The colours we choose for our hair speak volumes about how we want the world to view us. Whether it’s dipping into rainbow hues whenever the mood strikes, or amping up subtler shades, the world of hair colour has never been more expressive and expansive than right now, more so thanks to all the amazing options on offer by leading colour brand Schwarzkopf LIVE. And for Black and brown women, it’s an especially pivotal moment. We have been policed by society on the ‘right’ and ‘wrong’ ways to wear our hair for so long that when we do decide to experiment, something truly momentous occurs.
We’ve arrived at the point where a leisurely scroll through social media harvests endless colour inspo, whether it’s pastel pink Afros or silvery front bits. And that’s not to mention rainbow wigs: from slime green to tomato red, it’s been proven that we can pull off any shade. Today’s colour palettes are strikingly unconventional yet there are always ties to the influences and generations that have come before (and will come after) us.
To explore the dynamics between identity and hair colour, we shot and spoke to two London locals, delving into who and what from their origins and upbringing has fed into their current aesthetic. “I’ve always been given the freedom to express myself,” says Nylo, whose Pakistani and Mauritian heritage has cocktailed with her native north London upbringing. “Whenever I’ve wanted to change my hair, my mum’s always encouraged me, saying ‘Go for it – you can pull it off!’ She’s very experimental herself – she’s dyed the tips of her long black hair, and born in north London, she’s gone through so many ranges of styles, which I’ve definitely mirrored in my own way.”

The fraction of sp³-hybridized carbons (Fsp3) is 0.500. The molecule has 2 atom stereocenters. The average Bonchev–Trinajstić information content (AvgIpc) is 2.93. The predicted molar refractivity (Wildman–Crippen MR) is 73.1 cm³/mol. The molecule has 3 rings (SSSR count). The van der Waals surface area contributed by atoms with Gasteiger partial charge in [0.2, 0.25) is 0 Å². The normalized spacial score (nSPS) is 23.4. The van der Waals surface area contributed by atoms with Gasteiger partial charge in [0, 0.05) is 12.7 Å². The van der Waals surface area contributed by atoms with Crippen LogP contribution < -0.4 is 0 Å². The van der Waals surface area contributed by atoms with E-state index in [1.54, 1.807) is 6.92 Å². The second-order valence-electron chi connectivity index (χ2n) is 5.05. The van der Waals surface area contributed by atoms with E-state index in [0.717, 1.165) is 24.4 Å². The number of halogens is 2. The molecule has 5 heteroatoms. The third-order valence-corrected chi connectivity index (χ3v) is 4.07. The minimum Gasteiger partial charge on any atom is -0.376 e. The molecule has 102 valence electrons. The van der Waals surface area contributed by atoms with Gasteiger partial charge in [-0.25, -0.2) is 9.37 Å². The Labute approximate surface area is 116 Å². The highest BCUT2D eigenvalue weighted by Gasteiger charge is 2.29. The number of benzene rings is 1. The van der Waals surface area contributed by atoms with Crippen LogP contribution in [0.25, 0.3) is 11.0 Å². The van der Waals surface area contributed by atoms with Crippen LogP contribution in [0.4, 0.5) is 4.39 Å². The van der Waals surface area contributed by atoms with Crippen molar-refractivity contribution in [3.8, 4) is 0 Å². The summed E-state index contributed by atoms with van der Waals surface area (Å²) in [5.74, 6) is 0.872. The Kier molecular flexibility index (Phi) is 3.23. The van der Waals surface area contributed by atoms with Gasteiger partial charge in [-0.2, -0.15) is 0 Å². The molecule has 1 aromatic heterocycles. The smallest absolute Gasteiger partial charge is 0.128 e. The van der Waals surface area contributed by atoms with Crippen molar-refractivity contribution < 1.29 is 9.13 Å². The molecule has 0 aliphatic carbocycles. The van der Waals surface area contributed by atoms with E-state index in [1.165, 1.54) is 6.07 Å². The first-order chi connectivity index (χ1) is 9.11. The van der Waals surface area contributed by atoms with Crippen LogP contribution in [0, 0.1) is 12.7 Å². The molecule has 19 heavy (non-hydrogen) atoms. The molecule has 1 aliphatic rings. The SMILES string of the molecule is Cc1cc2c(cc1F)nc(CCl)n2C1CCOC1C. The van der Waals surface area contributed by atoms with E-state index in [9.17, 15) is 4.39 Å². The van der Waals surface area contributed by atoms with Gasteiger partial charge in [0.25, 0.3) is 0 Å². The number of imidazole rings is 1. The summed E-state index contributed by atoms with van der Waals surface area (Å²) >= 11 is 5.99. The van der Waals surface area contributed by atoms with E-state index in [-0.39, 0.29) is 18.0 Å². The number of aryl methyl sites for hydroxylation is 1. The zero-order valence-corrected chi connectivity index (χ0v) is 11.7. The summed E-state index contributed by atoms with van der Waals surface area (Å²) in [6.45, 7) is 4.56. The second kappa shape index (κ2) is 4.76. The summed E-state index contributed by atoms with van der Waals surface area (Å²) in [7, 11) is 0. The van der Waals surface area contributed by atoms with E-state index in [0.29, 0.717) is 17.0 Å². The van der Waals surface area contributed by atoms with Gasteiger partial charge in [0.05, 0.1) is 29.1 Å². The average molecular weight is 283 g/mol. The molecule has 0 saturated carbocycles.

Borrowing from her surroundings to create her own unique style harks back to Nylo’s grandmother’s generation. “When my nani came from Mauritius to London at the age of 19, she came into her style having already been influenced by Bollywood’s take on the decade, like beehives and little flicks on the ends of the hair. The photos I have show her wearing these ‘60s hairstyles and mini skirts, going out all the time and really coming into her own style. She was so young and she wanted to experiment in her own way, pulling from popular culture around her, which took on something different here in the UK than what she was used to.” Looking back at these old photos of her grandmother helped inspire Nylo’s blonde beehive, coupled with growing up in the ‘90s with icons wearing their blonde hair piled up on their heads alongside lashings of bold brown lip liner.